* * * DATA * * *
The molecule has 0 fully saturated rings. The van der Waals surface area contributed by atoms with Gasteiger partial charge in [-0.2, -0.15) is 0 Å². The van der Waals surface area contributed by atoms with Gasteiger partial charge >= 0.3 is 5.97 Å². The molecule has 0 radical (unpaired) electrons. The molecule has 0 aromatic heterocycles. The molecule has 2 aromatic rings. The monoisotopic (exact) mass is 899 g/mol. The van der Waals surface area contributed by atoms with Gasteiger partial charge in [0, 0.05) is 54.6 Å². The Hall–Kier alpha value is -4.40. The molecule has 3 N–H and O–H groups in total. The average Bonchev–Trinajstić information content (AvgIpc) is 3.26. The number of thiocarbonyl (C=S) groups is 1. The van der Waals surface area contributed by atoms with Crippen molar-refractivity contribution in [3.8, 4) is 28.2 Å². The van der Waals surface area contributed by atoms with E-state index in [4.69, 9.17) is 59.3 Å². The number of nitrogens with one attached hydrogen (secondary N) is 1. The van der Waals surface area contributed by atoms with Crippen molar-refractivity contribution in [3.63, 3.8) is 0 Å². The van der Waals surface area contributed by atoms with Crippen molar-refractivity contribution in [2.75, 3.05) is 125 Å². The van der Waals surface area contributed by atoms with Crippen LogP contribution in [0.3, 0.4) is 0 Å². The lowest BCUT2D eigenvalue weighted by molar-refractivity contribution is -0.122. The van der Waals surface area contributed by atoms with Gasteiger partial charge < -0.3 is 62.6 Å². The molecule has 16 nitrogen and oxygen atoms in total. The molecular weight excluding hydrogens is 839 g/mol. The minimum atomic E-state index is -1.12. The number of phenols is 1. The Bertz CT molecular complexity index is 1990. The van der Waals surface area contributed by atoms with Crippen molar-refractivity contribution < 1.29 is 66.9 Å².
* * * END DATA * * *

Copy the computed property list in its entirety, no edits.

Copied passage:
The molecule has 0 fully saturated rings. The van der Waals surface area contributed by atoms with Gasteiger partial charge in [-0.2, -0.15) is 0 Å². The van der Waals surface area contributed by atoms with Gasteiger partial charge >= 0.3 is 5.97 Å². The molecule has 0 radical (unpaired) electrons. The molecule has 0 aromatic heterocycles. The molecule has 2 aromatic rings. The monoisotopic (exact) mass is 899 g/mol. The van der Waals surface area contributed by atoms with Gasteiger partial charge in [0, 0.05) is 54.6 Å². The Hall–Kier alpha value is -4.40. The molecule has 3 N–H and O–H groups in total. The average Bonchev–Trinajstić information content (AvgIpc) is 3.26. The number of thiocarbonyl (C=S) groups is 1. The van der Waals surface area contributed by atoms with Crippen molar-refractivity contribution in [3.8, 4) is 28.2 Å². The van der Waals surface area contributed by atoms with E-state index in [4.69, 9.17) is 59.3 Å². The number of nitrogens with one attached hydrogen (secondary N) is 1. The van der Waals surface area contributed by atoms with Crippen molar-refractivity contribution in [3.63, 3.8) is 0 Å². The van der Waals surface area contributed by atoms with Crippen molar-refractivity contribution in [2.75, 3.05) is 125 Å². The van der Waals surface area contributed by atoms with Crippen LogP contribution in [0.3, 0.4) is 0 Å². The lowest BCUT2D eigenvalue weighted by molar-refractivity contribution is -0.122. The van der Waals surface area contributed by atoms with Gasteiger partial charge < -0.3 is 62.6 Å². The molecule has 16 nitrogen and oxygen atoms in total. The molecular weight excluding hydrogens is 839 g/mol. The minimum atomic E-state index is -1.12. The number of phenols is 1. The Bertz CT molecular complexity index is 1990. The van der Waals surface area contributed by atoms with Crippen molar-refractivity contribution < 1.29 is 66.9 Å².